Bridge

Bridge

24 May 2014

9:00 AM

24 May 2014

9:00 AM

There’s no point in soft-soaping it: however long you’ve been playing bridge, however well you think you play, if you’ve never had regular lessons, or played with experts, sorry, but you probably aren’t much good. Bridge is an endlessly complex, multi-layered game, and there’s no way of improving without enlisting help. That’s not to say there’s anything wrong with ‘kitchen-bridge’ — but if no one ever notices your mistakes, it’s easy to be deluded.

Hiring a top-class player is not only about improving your game, though: it’s just such fun to play with someone better than yourself. And it has become a lot easier thanks to a new agency — ProBridge —  set up by Sally Brock, Simon Cope and Ben Green. A multitude of professionals, from ordinary teachers to superstars like Zia Mahmood, have signed up, offering a range of services from local duplicates to international tournaments. Do check it out (www.pro-bridge.co.uk).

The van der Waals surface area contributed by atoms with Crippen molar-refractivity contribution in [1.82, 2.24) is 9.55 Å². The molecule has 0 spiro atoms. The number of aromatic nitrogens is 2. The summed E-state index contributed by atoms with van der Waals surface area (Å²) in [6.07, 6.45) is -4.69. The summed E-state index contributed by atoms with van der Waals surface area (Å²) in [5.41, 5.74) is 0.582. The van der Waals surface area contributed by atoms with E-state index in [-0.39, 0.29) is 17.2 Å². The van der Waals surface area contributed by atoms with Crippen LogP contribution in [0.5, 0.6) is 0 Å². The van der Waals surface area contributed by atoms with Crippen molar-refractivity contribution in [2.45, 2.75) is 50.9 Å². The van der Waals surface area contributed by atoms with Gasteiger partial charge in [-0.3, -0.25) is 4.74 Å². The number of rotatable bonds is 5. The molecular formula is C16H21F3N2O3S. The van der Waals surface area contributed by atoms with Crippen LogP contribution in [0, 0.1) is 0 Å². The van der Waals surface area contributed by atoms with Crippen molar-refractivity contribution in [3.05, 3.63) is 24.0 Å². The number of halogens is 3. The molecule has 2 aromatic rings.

I myself hire Sally Brock (women’s world champ) a couple of times a year, and wish it could be more. What ordinary partner could have shown me how to tackle this slam:

West led the K. Sally thought for a while, then ducked. She won the trump switch, drew trumps, cashed the king and ace of clubs, and discarded a club on the A. Next she ruffed a club and played off her trumps. In the 4-card ending she held 4, ♠AJ7 in hand opposite ♠K5, J, ♣6. When she played the last trump, West had to discard a spade to keep the Q; Sally discarded dummy’s J. Now it was East’s turn to discard a spade in order to keep his winning club. There was no longer any need to try the spade finesse: Sally knew they had to be 2–2, so she cashed them from the top.

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